The web is crawling with loyalty programs.
At last week’s Internet World show Cybergold sent out buses emblazoned with the creative for its “I Got Paid for Doing It” campaign. eTour and Beenz both had booths on the main show floor, while ClickRewards and MyPoints have also drawn their share of publicity. (There are several other smaller outfits out there, and several marketing companies which specialize in designing such campaigns.
Loyalty rewards are an online adaptation of an old offline model. You give points to frequent shoppers which they redeem for free merchandise. My “favorite” may be the program at Stride Rite shoes — buy 12 pairs of shoes, have a card stamped, get one pair free. Both my kids outgrew Stride Rite before I got any free shoes.
The folks in the loyalty business call this “breakage.” The relationship is broken before the customer gets anything of value. Breakage hurts the whole loyalty industry (although it worked great for Stride Rite, at least in my case).
Frankly, I was on my way somewhere else when I saw the booth of FreeRide Media LLC of New York, down in the show’s basement and near the “LaunchPad Showcase” area. Justin Parks, FreeRide’s executive vice president of client services, quietly informed me he’s drawn 600,000 members simply through “word of mouse” by solving the breakage problem. I stayed to learn more.
The key, he said, is “accelerating the rewards cycle.” That means, in part, lowering the value of basic rewards. At FreeRide, you can win simple things which “have a value in everyday life” like a gallon of gas, or a movie ticket, within a few days, and that brings you back.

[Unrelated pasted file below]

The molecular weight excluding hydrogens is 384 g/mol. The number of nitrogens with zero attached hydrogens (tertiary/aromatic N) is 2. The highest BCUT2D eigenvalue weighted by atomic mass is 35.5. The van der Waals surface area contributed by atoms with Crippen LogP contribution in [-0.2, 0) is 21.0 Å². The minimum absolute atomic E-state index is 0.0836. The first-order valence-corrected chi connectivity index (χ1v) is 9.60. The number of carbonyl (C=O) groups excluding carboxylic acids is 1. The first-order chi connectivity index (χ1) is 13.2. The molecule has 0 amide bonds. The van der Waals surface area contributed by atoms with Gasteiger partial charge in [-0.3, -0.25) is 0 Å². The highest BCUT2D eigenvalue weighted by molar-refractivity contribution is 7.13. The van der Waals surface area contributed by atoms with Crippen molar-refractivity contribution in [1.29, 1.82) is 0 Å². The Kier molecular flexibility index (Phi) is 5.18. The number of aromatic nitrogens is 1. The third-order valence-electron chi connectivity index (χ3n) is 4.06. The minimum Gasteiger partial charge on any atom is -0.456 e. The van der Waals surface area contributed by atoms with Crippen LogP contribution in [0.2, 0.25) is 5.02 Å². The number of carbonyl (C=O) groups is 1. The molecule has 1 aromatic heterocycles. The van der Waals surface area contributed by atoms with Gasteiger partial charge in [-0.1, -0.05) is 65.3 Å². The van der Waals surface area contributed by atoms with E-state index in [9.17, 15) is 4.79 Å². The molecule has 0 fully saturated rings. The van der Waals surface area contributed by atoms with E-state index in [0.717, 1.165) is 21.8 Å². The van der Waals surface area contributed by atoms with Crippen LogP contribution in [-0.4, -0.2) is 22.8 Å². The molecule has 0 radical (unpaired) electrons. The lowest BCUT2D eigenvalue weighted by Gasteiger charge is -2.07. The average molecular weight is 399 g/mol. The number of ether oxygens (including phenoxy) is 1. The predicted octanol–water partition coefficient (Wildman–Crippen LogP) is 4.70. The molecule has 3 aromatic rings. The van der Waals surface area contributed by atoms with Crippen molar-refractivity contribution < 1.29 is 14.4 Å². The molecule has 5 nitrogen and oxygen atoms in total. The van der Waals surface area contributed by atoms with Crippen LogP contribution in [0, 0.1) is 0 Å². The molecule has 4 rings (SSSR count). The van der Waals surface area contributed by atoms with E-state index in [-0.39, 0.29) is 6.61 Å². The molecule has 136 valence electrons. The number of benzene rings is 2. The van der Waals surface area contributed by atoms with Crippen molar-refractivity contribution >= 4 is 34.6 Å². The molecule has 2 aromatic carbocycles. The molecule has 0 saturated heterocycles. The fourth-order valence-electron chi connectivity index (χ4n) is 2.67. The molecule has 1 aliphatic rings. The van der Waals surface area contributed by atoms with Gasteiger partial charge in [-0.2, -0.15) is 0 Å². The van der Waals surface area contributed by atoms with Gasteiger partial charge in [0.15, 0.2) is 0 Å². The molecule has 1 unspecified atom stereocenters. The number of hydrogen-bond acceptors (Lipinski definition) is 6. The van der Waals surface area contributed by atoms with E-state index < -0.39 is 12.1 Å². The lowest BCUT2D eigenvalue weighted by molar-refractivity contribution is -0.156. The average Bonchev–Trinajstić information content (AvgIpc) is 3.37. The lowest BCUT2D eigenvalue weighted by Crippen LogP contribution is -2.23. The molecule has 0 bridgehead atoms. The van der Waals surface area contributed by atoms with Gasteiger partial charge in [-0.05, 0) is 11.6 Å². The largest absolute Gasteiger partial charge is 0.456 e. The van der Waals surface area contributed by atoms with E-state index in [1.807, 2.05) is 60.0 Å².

FreeRide users can get just 35 points per day solely by surfing. There are also “pop-up surveys” where you can get 25 points by filling in a marketer’s form. The big points come from spending. You can get three points for each dollar at Smarterkids.com. If you’re a glutton for points, you can get 800 points for each $10,000 in real estate value if you buy or sell a house through Avviva.com. This has made FreeRide into a viable “online mall,” since you get the points by going to the merchant through the FreeRide site.
FreeRide also integrates with real world point programs, making it a “clicks and mortar” play. If you send them the UPC code from a package of Oreos, for instance, you get 20 points. (That’s for a maximum of three packages, cookie lovers.)
“There are a lot of ways to get, and a lot of ways to spend,” said Marks simply. There’s also no special software — just an account sign-in and a password given by the site. Don’t think this is one of those consumer data slice-and-dice outfits, either. “We don’t sell information except demographic data,” he said, “and we don’t sell names.”
So how did he get so many offers under the radar of competitors? “We spend on our salesmen,” he said with a smile. (A group that looked like Marines was manning the booth as we spoke.)
Salesmen, in other words, get big rewards for pushing pay-for-performance contracts on consumer product companies. (When consumers win points from merchants, merchants pay FreeRide.) FreeRide has also been doing this a while, a full four years. In May Media Metrix measured FreeRide as first among shopping sites for visiting frequency and second for duration of visits, behind only eBay.
FreeRide hasn’t yet begun its marketing campaign. You can expect that soon. If it succeeds there as it has succeeded with users and marketers, expect big things.
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